• This type of oil is best suited to cold dishes and salad dressings as it doesn’t do too well being cooked over a high heat. My favourite salad dressing in the world is extra virgin olive oil mixed with lemon juice OR balsamic vinegar. I am of Greek heritage and this is very traditional.
  • If you are unsure which type of olive oil to buy, I would recommend extra virgin olive oil as it has a higher amount of antioxidants and I think it tastes better too.


  • Olive oil can go rancid (‘off’) quite easily so it is best to store in a cool, dark place.
  • As I mentioned previously, this oil is not suited for high temperature cooking as it breaks down when heated at high temperatures, which creates unhealthy trans fats. If you plan to cook with olive oil, I recommend using it only at a low heat.

Coconut Oil


  • This is one of my favourite oils, but not necessarily just for food. Coconut oil is also a great moisturiser and hair treatment!
  • Coconut oil is rich in lauric acid, which is a special type of fatty acid believed to improve cholesterol.
  • It is great in meals that require cooking over low to medium temperatures, such as soups, stews, curries, baking, and raw desserts.
  • Can be stored within your cupboards for months without going ‘off’.
  • Definitely a great variant to other typical oils if you want to use it a few times per week.


  • Coconut oil is very calorie dense, and has a higher saturated fat content in comparison to other oils.
  • It also has a very distinct flavor, which can alter the taste of the overall dish.


Canola Oil


  • In comparison to other cooking oils, canola oil is lower in saturated fat.
  • It also contains omega-3 fatty acids, which are essential for good health.
  • You can use this oil over high heat, making it quite versatile for a number of cooking methods.


  • A large portion of canola oil available within stores is derived from genetically-modified (GM) crops. Should you use it within cooking, then I recommend selecting an Australian GM free version. It is not an oil I regularly use at home because there is a lot of controversy surrounding its use.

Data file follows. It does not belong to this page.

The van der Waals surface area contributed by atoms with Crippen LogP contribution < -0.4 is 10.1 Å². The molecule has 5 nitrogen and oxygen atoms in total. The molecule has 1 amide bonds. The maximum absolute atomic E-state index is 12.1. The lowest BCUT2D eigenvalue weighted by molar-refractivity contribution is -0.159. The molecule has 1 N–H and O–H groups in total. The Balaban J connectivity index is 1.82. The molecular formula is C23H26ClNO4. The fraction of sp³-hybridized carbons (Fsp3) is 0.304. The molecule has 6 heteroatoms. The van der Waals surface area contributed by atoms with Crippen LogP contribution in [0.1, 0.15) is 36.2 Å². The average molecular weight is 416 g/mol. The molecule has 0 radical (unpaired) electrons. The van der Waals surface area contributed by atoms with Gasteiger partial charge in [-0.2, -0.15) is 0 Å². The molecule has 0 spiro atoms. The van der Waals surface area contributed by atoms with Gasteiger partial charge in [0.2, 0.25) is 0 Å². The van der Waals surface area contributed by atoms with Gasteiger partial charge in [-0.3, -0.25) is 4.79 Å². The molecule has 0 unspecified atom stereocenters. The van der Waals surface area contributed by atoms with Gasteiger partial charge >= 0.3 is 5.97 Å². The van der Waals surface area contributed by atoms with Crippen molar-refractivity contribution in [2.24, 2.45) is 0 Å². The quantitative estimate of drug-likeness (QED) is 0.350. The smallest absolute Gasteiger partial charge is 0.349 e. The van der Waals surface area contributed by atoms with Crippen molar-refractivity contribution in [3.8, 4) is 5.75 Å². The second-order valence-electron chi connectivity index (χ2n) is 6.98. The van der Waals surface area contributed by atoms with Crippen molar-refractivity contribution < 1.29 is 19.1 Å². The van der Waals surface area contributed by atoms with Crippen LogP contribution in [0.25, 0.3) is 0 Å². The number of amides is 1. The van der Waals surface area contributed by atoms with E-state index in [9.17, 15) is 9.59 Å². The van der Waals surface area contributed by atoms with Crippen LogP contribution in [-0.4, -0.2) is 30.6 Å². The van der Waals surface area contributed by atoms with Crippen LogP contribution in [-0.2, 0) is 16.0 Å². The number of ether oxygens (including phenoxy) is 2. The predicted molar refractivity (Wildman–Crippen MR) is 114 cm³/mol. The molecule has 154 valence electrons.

• Canola oil can go rancid quite easily, so store in a cool, dark place.

Peanut Oil


  • This is another great one to cook over a high heat, as it has a high smoking point.
  • Peanut oil can be quite strong in flavour, and is well suited to Asian stir frys and similar dishes.
  • It contains heart healthy phytosterols (an essential plant fat) known to lower cholesterol.


  • As its name suggests, it is not so good for people with nut allergies.
  • Like most nuts and nut oils, peanut oil has a high energy content.

These are just some general facts about typical cooking oils. They all have a variety of uses when it comes to cooking. I always try to select the oil that is best suited to the cooking method and flavour of the dish. Regardless of your choice of oil, it is important to remember that they are quite calorie dense and therefore should be used in moderation. As I said, I am Greek and for me Extra Virgin Olive Oil is very typical and something I always have a lot of at home. For me, I am 100% confident in its health benefits therefore it is undoubtedly my most used oil.


Article from Kayla Itsines: